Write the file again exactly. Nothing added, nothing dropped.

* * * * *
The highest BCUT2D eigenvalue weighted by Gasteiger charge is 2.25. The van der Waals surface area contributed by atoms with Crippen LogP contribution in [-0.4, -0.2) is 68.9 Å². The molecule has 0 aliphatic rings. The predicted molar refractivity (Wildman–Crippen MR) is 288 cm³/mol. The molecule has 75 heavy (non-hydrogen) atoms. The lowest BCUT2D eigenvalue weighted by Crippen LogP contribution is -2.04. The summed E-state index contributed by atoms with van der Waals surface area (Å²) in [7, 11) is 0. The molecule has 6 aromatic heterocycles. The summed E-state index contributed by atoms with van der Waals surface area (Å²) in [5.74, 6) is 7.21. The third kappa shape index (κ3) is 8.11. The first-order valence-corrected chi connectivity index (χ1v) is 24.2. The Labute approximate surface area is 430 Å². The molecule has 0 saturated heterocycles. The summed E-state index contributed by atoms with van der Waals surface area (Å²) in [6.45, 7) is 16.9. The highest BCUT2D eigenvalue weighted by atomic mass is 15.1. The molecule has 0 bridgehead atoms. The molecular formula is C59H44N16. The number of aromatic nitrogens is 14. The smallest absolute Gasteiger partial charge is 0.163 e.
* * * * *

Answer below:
The highest BCUT2D eigenvalue weighted by Gasteiger charge is 2.25. The van der Waals surface area contributed by atoms with Crippen LogP contribution in [-0.4, -0.2) is 68.9 Å². The molecule has 0 aliphatic rings. The predicted molar refractivity (Wildman–Crippen MR) is 288 cm³/mol. The molecule has 75 heavy (non-hydrogen) atoms. The lowest BCUT2D eigenvalue weighted by Crippen LogP contribution is -2.04. The summed E-state index contributed by atoms with van der Waals surface area (Å²) in [7, 11) is 0. The molecule has 6 aromatic heterocycles. The summed E-state index contributed by atoms with van der Waals surface area (Å²) in [5.74, 6) is 7.21. The third kappa shape index (κ3) is 8.11. The first-order valence-corrected chi connectivity index (χ1v) is 24.2. The Labute approximate surface area is 430 Å². The molecule has 0 saturated heterocycles. The summed E-state index contributed by atoms with van der Waals surface area (Å²) in [6.45, 7) is 16.9. The highest BCUT2D eigenvalue weighted by atomic mass is 15.1. The molecule has 0 bridgehead atoms. The molecular formula is C59H44N16. The number of aromatic nitrogens is 14. The smallest absolute Gasteiger partial charge is 0.163 e.